What Cunard Cruises Wants in Performers

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When one thinks of cruise performances, it’s often musicals, show tunes, and sparkly costumes that come to mind. But the U.K.-based, three-ship Cunard fleet is bringing straight plays to audiences on the open seas.

In addition to abridged versions of Shakespeare productions, the luxury cruise line partners with students and teachers at London’s Royal Academy of Dramatic Art to bring original productions to a live audience on around 15 voyages a year.

“We’re currently proactively trying to find creatives to create bespoke plays unique to us and pieces of performance that you’ll only see at Cunard,” says Paul Wright, head of entertainment at Cunard’s parent company, Carnival U.K. “We’re going out to producers and creators to have individual conversations and give opportunities to creators who can’t get their work up and out, whether it’s down to funding or venue capability. We’d love to be the type of brand people in the creative business call and engage with.”

READ: “On the High Seas of Performance Success”

The process of bringing plays to a cruise line audience began three years ago, when, according to Wright, patrons explicitly voiced a desire for onboard entertainment outside of the traditional musical format. Since then, Cunard has expanded to 13 full productions—both musical and straight—across its Queen Elizabeth, Queen Mary 2, and Queen Victoria ships.

Several shows focus on dancers, highlighting styles such as jazz and Latin ballroom, while others are tailored to vocal and performative elements that evoke West End and Broadway productions, as well as pop culture references including Queen, Whitney Houston, Abba, and “Saturday Night Fever.” (For jazz music enthusiasts, Grammy winners Gregory Porter and Dee Dee Bridgewater are currently performing on Cunard.)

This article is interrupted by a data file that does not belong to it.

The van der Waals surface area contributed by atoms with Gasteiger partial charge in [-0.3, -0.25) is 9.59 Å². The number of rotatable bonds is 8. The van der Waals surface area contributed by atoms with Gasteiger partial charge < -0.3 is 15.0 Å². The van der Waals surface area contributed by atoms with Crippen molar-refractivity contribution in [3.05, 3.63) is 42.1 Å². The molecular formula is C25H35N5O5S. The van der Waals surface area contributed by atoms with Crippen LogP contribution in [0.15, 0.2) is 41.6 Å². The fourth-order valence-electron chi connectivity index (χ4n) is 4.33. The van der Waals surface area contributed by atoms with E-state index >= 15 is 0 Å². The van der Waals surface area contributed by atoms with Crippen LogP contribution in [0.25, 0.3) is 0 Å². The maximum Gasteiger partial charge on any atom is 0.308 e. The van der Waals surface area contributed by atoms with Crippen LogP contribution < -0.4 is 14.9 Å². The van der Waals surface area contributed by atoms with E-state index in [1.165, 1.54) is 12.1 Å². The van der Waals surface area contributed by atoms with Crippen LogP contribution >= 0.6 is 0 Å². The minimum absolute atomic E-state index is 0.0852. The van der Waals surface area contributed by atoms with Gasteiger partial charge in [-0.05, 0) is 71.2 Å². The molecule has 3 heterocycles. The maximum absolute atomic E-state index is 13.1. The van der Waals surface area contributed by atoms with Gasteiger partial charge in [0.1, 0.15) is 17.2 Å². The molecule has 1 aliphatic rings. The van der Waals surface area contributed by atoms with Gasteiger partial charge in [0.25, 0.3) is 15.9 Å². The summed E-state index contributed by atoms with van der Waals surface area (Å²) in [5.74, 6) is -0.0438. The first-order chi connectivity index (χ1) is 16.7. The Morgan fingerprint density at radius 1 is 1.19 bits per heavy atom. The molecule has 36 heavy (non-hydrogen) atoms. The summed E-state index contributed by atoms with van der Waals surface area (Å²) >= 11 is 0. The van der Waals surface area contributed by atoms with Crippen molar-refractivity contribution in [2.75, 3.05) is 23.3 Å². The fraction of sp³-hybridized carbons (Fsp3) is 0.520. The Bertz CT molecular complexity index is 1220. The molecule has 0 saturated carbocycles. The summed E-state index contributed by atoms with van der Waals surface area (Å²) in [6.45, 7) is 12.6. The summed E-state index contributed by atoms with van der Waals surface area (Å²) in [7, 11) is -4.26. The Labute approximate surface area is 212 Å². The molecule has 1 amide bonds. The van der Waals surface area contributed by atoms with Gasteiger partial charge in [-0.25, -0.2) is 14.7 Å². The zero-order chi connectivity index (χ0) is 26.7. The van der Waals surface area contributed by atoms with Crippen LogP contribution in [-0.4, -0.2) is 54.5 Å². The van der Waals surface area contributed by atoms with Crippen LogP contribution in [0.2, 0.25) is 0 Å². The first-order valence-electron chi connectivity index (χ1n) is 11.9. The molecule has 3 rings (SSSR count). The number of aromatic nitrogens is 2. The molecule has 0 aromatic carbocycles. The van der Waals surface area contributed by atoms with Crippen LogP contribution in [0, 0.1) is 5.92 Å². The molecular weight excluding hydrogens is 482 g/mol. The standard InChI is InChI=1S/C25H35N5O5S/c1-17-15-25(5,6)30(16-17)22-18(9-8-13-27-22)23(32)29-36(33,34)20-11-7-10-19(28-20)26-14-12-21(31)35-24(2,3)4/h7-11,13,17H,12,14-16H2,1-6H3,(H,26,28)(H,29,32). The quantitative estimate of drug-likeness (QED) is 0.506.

The variety caters to the company’s larger dedication to performers who wish to hone and expand their craft through exposure to different styles, nationalities, and locations, says Wright. And the fast--paced environment will enhance any performer’s innate abilities.

“Sometimes they only have six days on land rehearsing before they have to perform in front of a live audience,” says the entertainment director, who often sits in on dancer and singer--dancer auditions that take place in London, Manchester, and New York City. Auditions are typically split into two days: Dancers and singer--dancers followed by pure vocalists and actors.

Generally, Cunard casting directors come stateside to New York City between March and April and are looking to cast actors, dancers, and singers up to 12 months in advance. Those casts will be brought to the U.K. for about eight weeks of rehearsal before they embark on a six-month tour.

READ: “How to Be More Confident in the Audition Room”

“For the actual audition process, do what you’re comfortable with,” Wright advises aspiring Cunard performers. “Don’t try to be clever, and I’m particularly looking at the vocalists. We’re clear in the vocal range we want, but we want to see personality as well.”

Personality is important on- and offstage, as Cunard performers mingle with guests in between shows, says Wright. If you’re considering auditioning for a Cunard production and aren’t sure about something, call up the company and ask. Not only will it get you the information you’re seeking, you’ll begin to form a relationship with the company.

“We love people calling us up and asking questions to understand what they do,” says Wright. “Checking salaries, conditions, styles of shows, and where they can bring their ideas out onstage. We want to help to develop long-term careers, not just [cast] people in a produced show. We want you to develop your own show.”

See if any cruise ships are seeking singers or singer-dancers in Manhattan! Check out our New York City audition listings!

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Briana Rodriguez
Briana is the Managing Editor at Backstage. She oversees editorial operations and covers all things film and television. She's interested in stories about the creative process as experienced by women, people of color, and other marginalized communities. You can find her on Twitter @brirodriguez
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